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The ability to see ahead of the drillbit while drilling, in real time, helps the driller avoid hazards, increase drilling efficiency and improve well results. Successful SWD captures seismic data without interrupting drilling operations, saving money and reducing risk.

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The Marcellus Shale is considered to be the largest unconventional shale-gas resource in the United States. Two critical factors for unconventional shale reservoirs are the response of a unit to hydraulic fracture stimulation and gas content. The fracture attributes reflect the geomechanical properties of the rocks, which are partly related to rock mineralogy. The natural gas content of a shale reservoir rock is strongly linked to organic matter content, measured by total organic carbon (TOC). A mudstone lithofacies is a vertically and laterally continuous zone with similar mineral composition, rock geomechanical properties, and TOC content. Core, log, and seismic data were used to build a three-dimensional (3-D) mudrock lithofacies model from core to wells and, finally, to regional scale. An artificial neural network was used for lithofacies prediction. Eight petrophysical parameters derived from conventional logs were determined as critical inputs. Advanced logs, such as pulsed neutron spectroscopy, with log-determined mineral composition and TOC data were used to improve and confirm the quantitative relationship between conventional logs and lithofacies. Sequential indicator simulation performed well for 3-D modeling of Marcellus Shale lithofacies. The interplay of dilution by terrigenous detritus, organic matter productivity, and organic matter preservation and decomposition affected the distribution of Marcellus Shale lithofacies distribution, which may be attributed to water depth and the distance to shoreline. The trend of normalized average gas production rate from horizontal wells supported our approach to modeling Marcellus Shale lithofacies. The proposed 3-D modeling approach may be helpful for optimizing the design of horizontal well trajectories and hydraulic fracture stimulation strategies.

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Three new research facilities divide their focus between downstream and upstream technology for Aramco Services.

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Stealth apparently can come in all sizes so some countries are hesitant to accept the use of UAVs for research. Fortunately Norway is one of those places that have permitted geoscientists to drone on.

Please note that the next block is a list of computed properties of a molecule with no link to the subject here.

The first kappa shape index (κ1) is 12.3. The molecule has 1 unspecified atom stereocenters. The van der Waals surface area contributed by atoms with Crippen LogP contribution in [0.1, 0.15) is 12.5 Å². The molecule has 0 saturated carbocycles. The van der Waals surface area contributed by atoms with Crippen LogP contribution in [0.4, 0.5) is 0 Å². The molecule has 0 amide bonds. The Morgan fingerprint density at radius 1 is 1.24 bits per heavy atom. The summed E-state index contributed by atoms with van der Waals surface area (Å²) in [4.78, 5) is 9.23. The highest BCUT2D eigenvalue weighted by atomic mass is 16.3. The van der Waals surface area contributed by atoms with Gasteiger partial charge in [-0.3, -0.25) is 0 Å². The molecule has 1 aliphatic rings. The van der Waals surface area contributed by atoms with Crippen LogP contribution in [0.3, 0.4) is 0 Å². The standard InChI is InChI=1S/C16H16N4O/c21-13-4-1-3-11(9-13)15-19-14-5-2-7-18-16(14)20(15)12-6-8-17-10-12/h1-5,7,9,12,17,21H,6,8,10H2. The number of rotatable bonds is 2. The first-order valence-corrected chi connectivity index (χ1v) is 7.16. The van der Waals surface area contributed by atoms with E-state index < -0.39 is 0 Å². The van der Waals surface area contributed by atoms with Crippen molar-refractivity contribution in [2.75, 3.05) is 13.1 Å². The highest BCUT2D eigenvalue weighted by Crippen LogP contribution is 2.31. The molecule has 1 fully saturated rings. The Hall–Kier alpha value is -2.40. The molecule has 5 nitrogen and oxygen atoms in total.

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I have just returned from Kompong Thom town, the capital of Kompong Thom Province, some 200 kilometers north of Phnom Penh, the capital of Cambodia.

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The McMurray Formation of northern Alberta in Canada contains multiscale complex geologic features that were partially formed in a fluvial-estuarine depositional environment. The inclined heterolithic strata deposited as part of fluvial point bars contain continuous centimeter-scale features that are important for flow characterization of steam-assisted gravity drainage processes. These channels are common, extensive, and imbricated over many square kilometers. Modeling the detailed facies in such depositional systems requires a methodology that reflects heterogeneity over many scales. This article presents an object-based facies modeling technique that (1) reproduces the geometry of multiscale geologic architectural elements seen in the McMurray Formation outcrops and (2) provides a grid-free framework that models these geologic objects without relating them to a grid system. The grid-free object-based modeling can be applied to any depositional environment and allows for the complete preservation of architectural information for consistent application to any gridding scheme, local grid refinements, downscaling, upscaling, drape surface, locally variable azimuths, property trend modeling, and flexible model interaction and manipulation. Features millimeters thick or kilometers in extent are represented very efficiently in the same model.
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The inaugural EAGE-AAPG workshop, titled “Basin-Margin Wedge Exploration Plays,” will be held Nov. 20-22 in Lisbon, Portugal.